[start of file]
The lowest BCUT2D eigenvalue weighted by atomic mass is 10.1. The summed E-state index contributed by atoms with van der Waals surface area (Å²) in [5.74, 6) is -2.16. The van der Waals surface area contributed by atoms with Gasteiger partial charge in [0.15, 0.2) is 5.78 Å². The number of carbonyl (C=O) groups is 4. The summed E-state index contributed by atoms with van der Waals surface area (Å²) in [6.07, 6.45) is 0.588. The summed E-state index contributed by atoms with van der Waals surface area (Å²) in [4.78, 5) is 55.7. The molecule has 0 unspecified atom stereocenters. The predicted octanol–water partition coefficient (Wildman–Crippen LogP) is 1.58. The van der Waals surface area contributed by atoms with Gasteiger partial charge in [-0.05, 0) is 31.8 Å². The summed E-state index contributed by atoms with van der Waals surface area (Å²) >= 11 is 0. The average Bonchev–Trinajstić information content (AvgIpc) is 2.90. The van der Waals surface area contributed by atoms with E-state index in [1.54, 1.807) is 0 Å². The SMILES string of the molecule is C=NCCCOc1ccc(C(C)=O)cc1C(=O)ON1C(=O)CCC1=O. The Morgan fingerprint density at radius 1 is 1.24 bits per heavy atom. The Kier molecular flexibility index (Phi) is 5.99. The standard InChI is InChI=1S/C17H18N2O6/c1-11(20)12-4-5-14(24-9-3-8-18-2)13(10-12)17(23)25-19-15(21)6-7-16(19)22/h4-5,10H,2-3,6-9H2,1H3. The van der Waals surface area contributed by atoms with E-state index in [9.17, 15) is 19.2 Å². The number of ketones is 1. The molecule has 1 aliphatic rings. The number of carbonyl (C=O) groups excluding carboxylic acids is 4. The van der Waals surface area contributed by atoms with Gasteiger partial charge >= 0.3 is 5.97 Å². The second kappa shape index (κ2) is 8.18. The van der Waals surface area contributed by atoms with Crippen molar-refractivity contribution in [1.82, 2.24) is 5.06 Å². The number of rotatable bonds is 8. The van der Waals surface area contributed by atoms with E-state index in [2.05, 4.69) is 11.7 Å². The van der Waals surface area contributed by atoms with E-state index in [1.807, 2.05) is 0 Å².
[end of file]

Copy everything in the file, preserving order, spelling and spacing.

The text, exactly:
The lowest BCUT2D eigenvalue weighted by atomic mass is 10.1. The summed E-state index contributed by atoms with van der Waals surface area (Å²) in [5.74, 6) is -2.16. The van der Waals surface area contributed by atoms with Gasteiger partial charge in [0.15, 0.2) is 5.78 Å². The number of carbonyl (C=O) groups is 4. The summed E-state index contributed by atoms with van der Waals surface area (Å²) in [6.07, 6.45) is 0.588. The summed E-state index contributed by atoms with van der Waals surface area (Å²) in [4.78, 5) is 55.7. The molecule has 0 unspecified atom stereocenters. The predicted octanol–water partition coefficient (Wildman–Crippen LogP) is 1.58. The van der Waals surface area contributed by atoms with Gasteiger partial charge in [-0.05, 0) is 31.8 Å². The summed E-state index contributed by atoms with van der Waals surface area (Å²) >= 11 is 0. The average Bonchev–Trinajstić information content (AvgIpc) is 2.90. The van der Waals surface area contributed by atoms with E-state index in [1.54, 1.807) is 0 Å². The SMILES string of the molecule is C=NCCCOc1ccc(C(C)=O)cc1C(=O)ON1C(=O)CCC1=O. The Morgan fingerprint density at radius 1 is 1.24 bits per heavy atom. The Kier molecular flexibility index (Phi) is 5.99. The standard InChI is InChI=1S/C17H18N2O6/c1-11(20)12-4-5-14(24-9-3-8-18-2)13(10-12)17(23)25-19-15(21)6-7-16(19)22/h4-5,10H,2-3,6-9H2,1H3. The van der Waals surface area contributed by atoms with E-state index in [9.17, 15) is 19.2 Å². The number of ketones is 1. The molecule has 1 aliphatic rings. The number of carbonyl (C=O) groups excluding carboxylic acids is 4. The van der Waals surface area contributed by atoms with Gasteiger partial charge >= 0.3 is 5.97 Å². The second kappa shape index (κ2) is 8.18. The van der Waals surface area contributed by atoms with Crippen molar-refractivity contribution in [1.82, 2.24) is 5.06 Å². The number of rotatable bonds is 8. The van der Waals surface area contributed by atoms with E-state index in [2.05, 4.69) is 11.7 Å². The van der Waals surface area contributed by atoms with E-state index in [1.807, 2.05) is 0 Å².